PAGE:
Behavior modeling

A training technique in which trainees are first shown good management techniques in a film are asked to play roles in a simulated situation, and are then given feedback and praise by their supervisor.

Behavior modeling involves (1) showing trainees the right or model way of doing something (2) letting trainees practice that way, and then (3) giving feedback on the trainees’ performance. Behavior modeling training is one of the most widely used, well researched and highly regarded psychological based training interventions. The basics procedure is as follows:

1. Modeling: First, trainees watch live or video examples that show models behaving effectively in a problem situation. The video might show a supervisor effectively disciplining a subordinate, if teaching how to discipline is the aim of the training program.
2. Role playing: Next, the trainees are given roles to play in a simulated situation; here they practice and rehearse the effective demonstrated by the models.
3. Social reinforcements: The trainer provides reinforcement in the forms of praise and constructive feedback based on how the trainee performs in the role playing situation.
4. Transfer of training: Finally, trainees are encouraged to apply their new skills when they are back on their jobs.

Firms don’t use behavior modeling just for teaching supervisory type skills. For example, by one estimate, firms spend more of their training dollars on behavioral computer skills, training than they do no sales training, supervisory training or communication training. Studies suggest that behavioral modeling results in significant improvements in knowledge and skill learning but it is on actual job behavior is less clear.

In house development center: A company based method for exposing prospective managers to realistic exercises to develop improved management skills.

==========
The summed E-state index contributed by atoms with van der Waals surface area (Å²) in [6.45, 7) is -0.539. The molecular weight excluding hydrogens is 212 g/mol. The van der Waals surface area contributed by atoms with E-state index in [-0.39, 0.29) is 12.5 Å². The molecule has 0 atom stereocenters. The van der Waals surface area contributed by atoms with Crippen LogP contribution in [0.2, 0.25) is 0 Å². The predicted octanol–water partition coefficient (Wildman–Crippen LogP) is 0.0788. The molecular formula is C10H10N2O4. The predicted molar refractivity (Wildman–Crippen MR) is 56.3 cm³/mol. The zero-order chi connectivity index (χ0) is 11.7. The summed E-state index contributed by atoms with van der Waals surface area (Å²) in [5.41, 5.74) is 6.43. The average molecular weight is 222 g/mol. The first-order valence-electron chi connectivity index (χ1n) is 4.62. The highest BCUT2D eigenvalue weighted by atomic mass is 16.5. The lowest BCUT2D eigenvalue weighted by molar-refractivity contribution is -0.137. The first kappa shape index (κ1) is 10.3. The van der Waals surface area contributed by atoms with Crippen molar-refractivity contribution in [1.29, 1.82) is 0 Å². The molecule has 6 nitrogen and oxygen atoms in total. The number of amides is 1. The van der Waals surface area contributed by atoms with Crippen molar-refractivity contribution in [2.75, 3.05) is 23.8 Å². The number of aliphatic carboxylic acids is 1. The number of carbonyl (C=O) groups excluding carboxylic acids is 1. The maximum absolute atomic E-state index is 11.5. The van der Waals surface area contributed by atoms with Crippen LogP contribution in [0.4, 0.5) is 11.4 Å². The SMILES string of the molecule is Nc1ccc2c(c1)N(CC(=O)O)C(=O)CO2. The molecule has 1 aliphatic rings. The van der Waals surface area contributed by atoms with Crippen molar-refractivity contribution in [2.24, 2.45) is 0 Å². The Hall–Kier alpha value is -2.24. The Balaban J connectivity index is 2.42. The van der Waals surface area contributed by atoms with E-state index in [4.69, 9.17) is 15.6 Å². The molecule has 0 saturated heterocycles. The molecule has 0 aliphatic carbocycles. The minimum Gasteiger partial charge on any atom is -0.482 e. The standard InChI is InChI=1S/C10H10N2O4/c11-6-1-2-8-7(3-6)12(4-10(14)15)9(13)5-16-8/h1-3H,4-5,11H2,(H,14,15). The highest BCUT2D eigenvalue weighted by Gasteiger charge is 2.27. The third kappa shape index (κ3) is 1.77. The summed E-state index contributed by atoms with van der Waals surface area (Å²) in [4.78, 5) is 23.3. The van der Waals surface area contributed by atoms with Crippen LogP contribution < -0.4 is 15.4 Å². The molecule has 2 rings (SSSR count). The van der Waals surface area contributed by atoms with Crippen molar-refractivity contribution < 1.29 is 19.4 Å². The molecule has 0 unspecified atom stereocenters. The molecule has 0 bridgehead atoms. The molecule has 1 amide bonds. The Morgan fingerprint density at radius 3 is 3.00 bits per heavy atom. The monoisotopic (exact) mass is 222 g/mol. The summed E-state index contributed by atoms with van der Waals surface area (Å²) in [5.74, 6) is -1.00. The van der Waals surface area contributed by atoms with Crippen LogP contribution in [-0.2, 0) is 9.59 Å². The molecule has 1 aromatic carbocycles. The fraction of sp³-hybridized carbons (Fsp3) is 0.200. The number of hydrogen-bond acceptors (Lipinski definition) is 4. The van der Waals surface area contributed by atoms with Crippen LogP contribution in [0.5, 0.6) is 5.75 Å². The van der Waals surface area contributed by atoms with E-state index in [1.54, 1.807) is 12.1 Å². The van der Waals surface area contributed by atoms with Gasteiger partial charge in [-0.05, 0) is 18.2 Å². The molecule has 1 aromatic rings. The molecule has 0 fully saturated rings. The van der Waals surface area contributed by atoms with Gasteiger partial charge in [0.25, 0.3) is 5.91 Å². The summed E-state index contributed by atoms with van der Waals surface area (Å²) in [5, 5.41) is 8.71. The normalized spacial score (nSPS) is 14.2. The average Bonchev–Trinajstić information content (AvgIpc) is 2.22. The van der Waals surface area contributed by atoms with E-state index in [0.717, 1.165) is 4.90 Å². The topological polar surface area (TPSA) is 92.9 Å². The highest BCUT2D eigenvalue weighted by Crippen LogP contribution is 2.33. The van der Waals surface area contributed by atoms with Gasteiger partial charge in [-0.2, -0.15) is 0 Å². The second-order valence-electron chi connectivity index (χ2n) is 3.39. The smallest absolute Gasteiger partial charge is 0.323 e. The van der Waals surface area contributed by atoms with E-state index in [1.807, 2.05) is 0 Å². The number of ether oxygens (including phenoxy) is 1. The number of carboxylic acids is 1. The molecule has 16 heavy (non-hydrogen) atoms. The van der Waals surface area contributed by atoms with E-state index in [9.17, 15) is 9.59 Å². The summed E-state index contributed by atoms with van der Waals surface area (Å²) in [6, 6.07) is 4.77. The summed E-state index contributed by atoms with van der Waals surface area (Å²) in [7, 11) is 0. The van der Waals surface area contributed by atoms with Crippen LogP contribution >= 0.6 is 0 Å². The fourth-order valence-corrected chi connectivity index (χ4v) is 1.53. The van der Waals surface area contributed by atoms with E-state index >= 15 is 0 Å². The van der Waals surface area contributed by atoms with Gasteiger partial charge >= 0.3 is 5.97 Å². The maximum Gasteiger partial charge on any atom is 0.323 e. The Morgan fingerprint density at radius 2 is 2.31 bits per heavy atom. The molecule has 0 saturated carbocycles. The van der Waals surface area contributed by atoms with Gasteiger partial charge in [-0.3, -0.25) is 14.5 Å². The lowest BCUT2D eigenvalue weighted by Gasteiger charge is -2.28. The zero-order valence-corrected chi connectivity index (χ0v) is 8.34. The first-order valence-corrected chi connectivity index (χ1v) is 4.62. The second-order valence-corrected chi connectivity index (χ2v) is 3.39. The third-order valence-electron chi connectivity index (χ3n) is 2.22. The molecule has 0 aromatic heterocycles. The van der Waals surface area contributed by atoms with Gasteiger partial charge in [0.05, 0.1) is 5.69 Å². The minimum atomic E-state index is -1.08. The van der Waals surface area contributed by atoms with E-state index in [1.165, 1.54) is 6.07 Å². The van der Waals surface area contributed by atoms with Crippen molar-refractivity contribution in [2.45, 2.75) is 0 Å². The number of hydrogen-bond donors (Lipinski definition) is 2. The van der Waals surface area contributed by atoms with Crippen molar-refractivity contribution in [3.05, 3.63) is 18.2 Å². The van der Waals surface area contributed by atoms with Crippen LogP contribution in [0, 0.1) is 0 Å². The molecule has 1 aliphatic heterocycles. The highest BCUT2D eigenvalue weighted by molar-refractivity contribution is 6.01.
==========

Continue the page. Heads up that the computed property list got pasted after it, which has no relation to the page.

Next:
Corporate Universities: Many firms, particularly larger ones, establish in house development centers (often called corporate universities). GE, McDonalds, and IBM are just a few examples. In–house development centers typically offer a catalogue of courses and special programs aimed at supporting the employers’ management development need. They typically do not produce all (or most) of their own training and development programs, although some do. In fact, employers are increasingly collaborating with academic institutions, training and development program providers program providers and Web based educational portals to create packages of programs and materials appropriate to their employees’ needs.

For many firms, learning portals are becoming their virtual corporate universities. While firms such as GE have long had their own bricks and mortar corporate universities, learning portals let even smaller forms have corporate universities. Bain & Company, management consulting firm, has such a Web based virtual university for its employees. It provides a means not only for conveniently coordinating all the company’s training efforts , but also for delivering web based modules that cover topics from strategic management to mentoring.

Many Indian firms have also set up in house development centers along the lines of corporate universities. Indian public sector units (PSUs) had established dedicated training institutions with a separate campus and trainers for training their employees. SAIL, Hindustan Aeronautics Limited (HAL), Bharat Heavy Electricals Ltd (BHEL). Public Sector Units (PSU) banks and insurance companies are examples of such organizations. Recent examples include the Infosys academy in Mysore, the Apollo Laureate Academy of Apollo Tyres Ltd., Satyam Learning Center (SLC) established by Satyam Computers, the Indian Oil Institute of Petroleum Management of IOCL, and the Tata Management training Center (TMTC) constituted for the Tata group. They function with a group of dedicated trainers and also source eternal expertise from outside including universities, specialists, and research labs. Motif Inc., the BPO company based at Ahmedabad and Manila set up Motif University to encourage continuous skill up-gradation of employees, both in technical and soft skill areas.

Groups of industries or industrial associations have sponsored learning centers to cater to the industry’s learning requirements. The National Institute of bank management (NIBM) at Pune has been founded by the banking industry to function as the apex level training center for banking in India. Similarly, the National Insurance Academy (NIA) established by the insurance industry. The National Institute of Construction Management and Research (NICMR) was found by the construction industry and the Ahmedabad Textile Research Association (ATIRA) by the textile industry.